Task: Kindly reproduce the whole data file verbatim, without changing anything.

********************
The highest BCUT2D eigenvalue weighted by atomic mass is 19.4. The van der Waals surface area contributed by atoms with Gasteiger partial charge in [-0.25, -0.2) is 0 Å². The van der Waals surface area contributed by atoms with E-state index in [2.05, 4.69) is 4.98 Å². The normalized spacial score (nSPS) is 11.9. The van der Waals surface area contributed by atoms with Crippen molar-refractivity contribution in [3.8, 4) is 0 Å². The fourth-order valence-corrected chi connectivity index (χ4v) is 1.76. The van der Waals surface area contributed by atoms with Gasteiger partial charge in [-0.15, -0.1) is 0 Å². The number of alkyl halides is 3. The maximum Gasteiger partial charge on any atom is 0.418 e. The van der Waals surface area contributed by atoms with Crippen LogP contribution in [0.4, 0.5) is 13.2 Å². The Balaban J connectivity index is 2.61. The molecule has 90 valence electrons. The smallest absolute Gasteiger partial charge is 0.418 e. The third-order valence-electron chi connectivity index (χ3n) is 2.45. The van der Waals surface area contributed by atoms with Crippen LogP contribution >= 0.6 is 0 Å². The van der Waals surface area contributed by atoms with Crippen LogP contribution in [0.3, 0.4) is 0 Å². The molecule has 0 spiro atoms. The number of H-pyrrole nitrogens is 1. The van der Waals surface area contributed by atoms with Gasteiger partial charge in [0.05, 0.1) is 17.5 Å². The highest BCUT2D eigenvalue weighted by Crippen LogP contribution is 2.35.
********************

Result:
The highest BCUT2D eigenvalue weighted by atomic mass is 19.4. The van der Waals surface area contributed by atoms with Gasteiger partial charge in [-0.25, -0.2) is 0 Å². The van der Waals surface area contributed by atoms with E-state index in [2.05, 4.69) is 4.98 Å². The normalized spacial score (nSPS) is 11.9. The van der Waals surface area contributed by atoms with Crippen molar-refractivity contribution in [3.8, 4) is 0 Å². The fourth-order valence-corrected chi connectivity index (χ4v) is 1.76. The van der Waals surface area contributed by atoms with Gasteiger partial charge in [-0.15, -0.1) is 0 Å². The number of alkyl halides is 3. The maximum Gasteiger partial charge on any atom is 0.418 e. The van der Waals surface area contributed by atoms with Crippen LogP contribution in [0.4, 0.5) is 13.2 Å². The Balaban J connectivity index is 2.61. The molecule has 90 valence electrons. The smallest absolute Gasteiger partial charge is 0.418 e. The third-order valence-electron chi connectivity index (χ3n) is 2.45. The van der Waals surface area contributed by atoms with Crippen LogP contribution >= 0.6 is 0 Å². The van der Waals surface area contributed by atoms with Crippen LogP contribution in [0.3, 0.4) is 0 Å². The molecule has 0 spiro atoms. The number of H-pyrrole nitrogens is 1. The van der Waals surface area contributed by atoms with Gasteiger partial charge in [0.05, 0.1) is 17.5 Å². The highest BCUT2D eigenvalue weighted by Crippen LogP contribution is 2.35.